Previous Next
Sophie

Rare muscular dystrophy makes teen years even harder

What do you remember about your freshman year of high school?

I had a feeling most people would rate 9th grade somewhere around 2/10, and a sampling of Resignation Media employees confirmed my suspicions.


“I hated freshman year.” -Garrett Holmes
“Hated it.” -Amanda Chomicz
“Freshman year was awkward.” Dustin Dooling
“I hated freshman year.” -Mike Kelly
“It sure was awkward.” Taylor Wood
“I hated mine.” Patrick Rogers
“I don’t remember anything about freshman year?” -Whitney Williams
“I loved freshman year because the high school cafeteria had better food.” -Nikki Llorca

Leave it to Nikki to be the outlier.

 


Sophie turns 15 tomorrow (HAPPY BIRTHDAY, SOPHIE!), and she’s every bit the typical teen. Her friends are everything, her mom is SO embarrassing, she loves music, going to the mall, and drawing. Especially drawing. Here, take a look:

 


I showed these to our creative team and they debated offering Sophie a job on the spot. I convinced them wait a bit, since Chive Charities is on a mission to make Sophie’s teenage years suck at least 10% less.

Click HERE if you’re already convinced to be a Green Ribbon hero for underdogs like Sophie. Or keep on reading...it’d be cooler if you did.

 


Life was typical for Sophie as a kid, maybe even a little above average. She walked early, was reading fluently by age three, and charmed everyone she met. The only red flag, her mom Dustylane recalled, was that Sophie couldn’t run or jump all that well. Doctors dismissed these minor agility flaws, joking she probably wouldn’t become a pro athlete, but was otherwise fine.

 


By the time Sophie was five, her feet had been gradually turning inward and her mobility wasn’t getting any better, so her mom decided it was time for a closer look. Docs at Cincinnati Children’s Hospital took a muscle biopsy, sent it for testing, and determined Sophie had some form of muscular dystrophy, which previous specialists had dismissed because it was a “boy disease” and girls didn’t usually have it.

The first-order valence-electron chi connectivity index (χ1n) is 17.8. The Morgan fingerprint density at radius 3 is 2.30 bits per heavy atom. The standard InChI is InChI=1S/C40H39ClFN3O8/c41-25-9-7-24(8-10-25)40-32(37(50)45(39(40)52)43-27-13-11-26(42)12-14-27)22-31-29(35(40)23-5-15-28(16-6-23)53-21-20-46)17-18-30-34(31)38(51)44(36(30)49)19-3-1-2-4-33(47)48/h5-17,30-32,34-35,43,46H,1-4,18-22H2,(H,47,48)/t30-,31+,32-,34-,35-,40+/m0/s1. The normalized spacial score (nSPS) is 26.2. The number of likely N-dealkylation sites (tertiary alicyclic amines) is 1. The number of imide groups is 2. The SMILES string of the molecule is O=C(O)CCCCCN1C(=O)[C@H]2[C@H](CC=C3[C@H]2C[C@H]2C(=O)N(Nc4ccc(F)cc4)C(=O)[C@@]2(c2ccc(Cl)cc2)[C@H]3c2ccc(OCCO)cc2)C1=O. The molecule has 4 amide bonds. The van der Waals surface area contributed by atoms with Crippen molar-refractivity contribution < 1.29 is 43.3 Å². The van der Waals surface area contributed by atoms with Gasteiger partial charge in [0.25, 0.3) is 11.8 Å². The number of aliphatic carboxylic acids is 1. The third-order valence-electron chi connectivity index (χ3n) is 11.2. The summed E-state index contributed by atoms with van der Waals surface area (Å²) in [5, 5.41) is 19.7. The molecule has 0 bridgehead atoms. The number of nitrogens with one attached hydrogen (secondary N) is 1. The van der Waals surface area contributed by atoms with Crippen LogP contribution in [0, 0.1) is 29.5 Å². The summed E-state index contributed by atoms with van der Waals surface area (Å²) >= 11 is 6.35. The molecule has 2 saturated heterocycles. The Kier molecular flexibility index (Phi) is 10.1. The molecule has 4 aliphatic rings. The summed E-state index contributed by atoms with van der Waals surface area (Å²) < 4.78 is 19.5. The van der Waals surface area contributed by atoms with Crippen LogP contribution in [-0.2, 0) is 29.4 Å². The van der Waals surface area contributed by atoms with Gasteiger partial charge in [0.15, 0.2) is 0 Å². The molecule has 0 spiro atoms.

*eyeroll*

Life went on for Sophie, but her body was breaking down; her muscles and lungs were getting weaker.

 


Still, she did all the fun kid stuff she could.

 


She went on vacay.

 


She cheesed out with the fam.

 


You get the gist.

Meanwhile, researchers were still studying the original muscle biopsy to learn more about Sophie’s condition. It took three years, but they finally came to a definitive diagnosis: Sophie suffers from Ullrich congenital muscular dystrophy, which is caused by a change in one of three collagen VI genes, and results in very little or no collagen being produced in her body. She was the youngest female in the United States to have this disease, and there’s no cure.

 


Sophie started losing the strength for even basic functions, including eating and self-care. It grew hard to breathe, hard to keep weight on. Without much collagen in her body, her nerves are practically exposed – everything hurts more than it normally would.

 


In an attempt to preserve her mobility, Sophie had a spinal fusion, but by 11, she couldn’t walk anymore.

 


Can you imagine regressing like that when you hit middle school? I’m getting hives just thinking about it.

 


This 450lb beast of a wheelchair became her go-to whip, and Sophie cruised through junior high as best she could. Then the economy took a hit and her step-dad was laid off from his job. The family was forced to sell their SUV for a smaller vehicle, and had to sell the wheelchair lift along with it. The beast would have to stay home. They bought Sophie a manual, folding wheelchair that fit in the trunk, which may not seem like a big deal unless you’re a teenager and almost everything in the world elicits this response:

 


And this one:

 


“She doesn’t like anyone to feel sorry for her, she wants to do everything herself,” Dustylane said. You could hear the mom-struggle in her voice – trying to simultaneously hold her baby close and give her wings at the same time.

Ullrich CMD makes Sophie’s muscles weak, and pushing a manual wheelchair herself is just too much. She would need one of her friends to push her at school, or the mall, or the movies, or wherever her squad was hanging out. Or her mom could do it, which is much, much worse.

Here at theCHIVE HQ, 105 people just gave their inner freshman a gentle hug. We hear ya, Sophie.

 


We asked Dustylane how Chive Charities could help. The thought of Sophie missing the school dance, or a Friday night football game, or a sleepover, or any moment of childhood that doesn’t completely suck was just too much for us to handle, so when she asked for a lightweight motorized wheelchair, we knew it was the right thing to do. It arrives next week.

Grants like this, life-changing gifts like this, don’t happen without the generous monthly donors of our Green Ribbon Fund. We’d love for you to become part of the mighty group making these inspirational stories come to life, whether your freshman year was a drag like many of ours, or a foodie paradise like it was for Nikki. Click HERE either way.


Sophie's Updates

Check back soon for updates!

Want to be notified?